Is RCS safe? Is it encrypted?

RCS is the evolution of text messaging, which means that while it appears similar in your phone’s default SMS app, it runs over IP services and is fundamentally similar to services like Facebook Messenger, Google Hangouts, and others.

But unlike more secure messaging services like iMessage or WhatsApp, RCS messages are not end-to-end encrypted, which means that while they’re encrypted in transit and are unlikely to be intercepted, they are not protected from decryption by the provider of RCS. With CCMI, that means your carrier, and not a company like Google. Either way, messages are available to be turned over to law enforcement is compelled, which is considerably more problematic than end-to-end encrypted services like iMessage.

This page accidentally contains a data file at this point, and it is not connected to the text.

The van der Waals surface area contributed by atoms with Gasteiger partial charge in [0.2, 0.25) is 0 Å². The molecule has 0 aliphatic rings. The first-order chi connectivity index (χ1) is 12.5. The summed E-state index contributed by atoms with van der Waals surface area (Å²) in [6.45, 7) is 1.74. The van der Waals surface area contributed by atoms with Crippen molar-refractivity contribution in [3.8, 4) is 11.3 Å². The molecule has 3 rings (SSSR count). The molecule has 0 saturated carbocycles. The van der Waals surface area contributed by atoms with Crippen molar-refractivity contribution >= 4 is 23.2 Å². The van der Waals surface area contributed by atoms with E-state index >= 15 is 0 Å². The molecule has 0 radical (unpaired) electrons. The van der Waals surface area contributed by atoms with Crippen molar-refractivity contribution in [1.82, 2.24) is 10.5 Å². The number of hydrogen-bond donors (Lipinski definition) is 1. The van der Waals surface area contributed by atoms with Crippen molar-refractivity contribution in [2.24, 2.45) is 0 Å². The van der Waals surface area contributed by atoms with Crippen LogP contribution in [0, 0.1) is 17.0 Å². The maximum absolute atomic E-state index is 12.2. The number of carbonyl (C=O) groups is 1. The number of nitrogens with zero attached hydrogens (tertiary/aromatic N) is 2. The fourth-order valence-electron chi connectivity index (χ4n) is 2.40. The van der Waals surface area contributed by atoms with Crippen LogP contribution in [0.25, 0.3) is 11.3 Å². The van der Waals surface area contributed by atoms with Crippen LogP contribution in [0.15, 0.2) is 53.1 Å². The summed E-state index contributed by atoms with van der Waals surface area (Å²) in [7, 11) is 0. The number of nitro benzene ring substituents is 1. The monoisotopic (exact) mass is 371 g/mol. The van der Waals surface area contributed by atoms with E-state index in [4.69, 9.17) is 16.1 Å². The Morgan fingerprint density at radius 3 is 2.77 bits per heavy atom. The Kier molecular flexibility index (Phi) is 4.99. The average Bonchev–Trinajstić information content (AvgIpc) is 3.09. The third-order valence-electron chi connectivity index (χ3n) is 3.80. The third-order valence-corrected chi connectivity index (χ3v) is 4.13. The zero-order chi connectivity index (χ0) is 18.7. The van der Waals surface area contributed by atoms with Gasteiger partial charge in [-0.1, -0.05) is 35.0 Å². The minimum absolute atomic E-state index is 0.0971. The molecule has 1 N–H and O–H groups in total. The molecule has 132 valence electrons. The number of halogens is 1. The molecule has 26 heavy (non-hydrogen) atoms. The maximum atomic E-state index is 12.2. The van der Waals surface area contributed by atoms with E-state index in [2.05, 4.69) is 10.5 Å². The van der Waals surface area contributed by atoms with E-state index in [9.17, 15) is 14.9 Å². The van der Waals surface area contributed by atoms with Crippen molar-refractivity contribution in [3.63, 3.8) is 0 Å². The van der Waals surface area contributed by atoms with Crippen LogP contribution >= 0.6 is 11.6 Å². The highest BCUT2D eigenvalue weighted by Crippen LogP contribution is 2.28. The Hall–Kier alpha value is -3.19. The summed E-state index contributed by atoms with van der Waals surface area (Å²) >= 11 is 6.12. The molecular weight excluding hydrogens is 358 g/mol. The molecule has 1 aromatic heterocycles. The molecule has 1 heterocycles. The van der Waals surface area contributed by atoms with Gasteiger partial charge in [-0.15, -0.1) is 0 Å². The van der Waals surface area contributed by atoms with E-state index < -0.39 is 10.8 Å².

That’s not to say you shouldn’t trust RCS or shouldn’t use whatever service CCMI comes up with. Just understand that it does not have the same security standards as many other popular messaging services.

Why are the carriers doing this rather than working with Google?

Earlier this year, Google announced that it was taking RCS’s rollout into its own hands, launching the service on all Android phones that use Google’s own Messages app in France and the UK. It said it planned to roll its version of RCS, which is based on Universal Profile (and technically compatible with all Android phones on all supported carriers), later this year to other countries.

But then CCMI happened. The carriers likely decided that it wasn’t in their best interest to cede control of RCS to Google entirely, so instead they worked together to build a proprietary RCS solution, using a standalone app, on top of Universal Profile.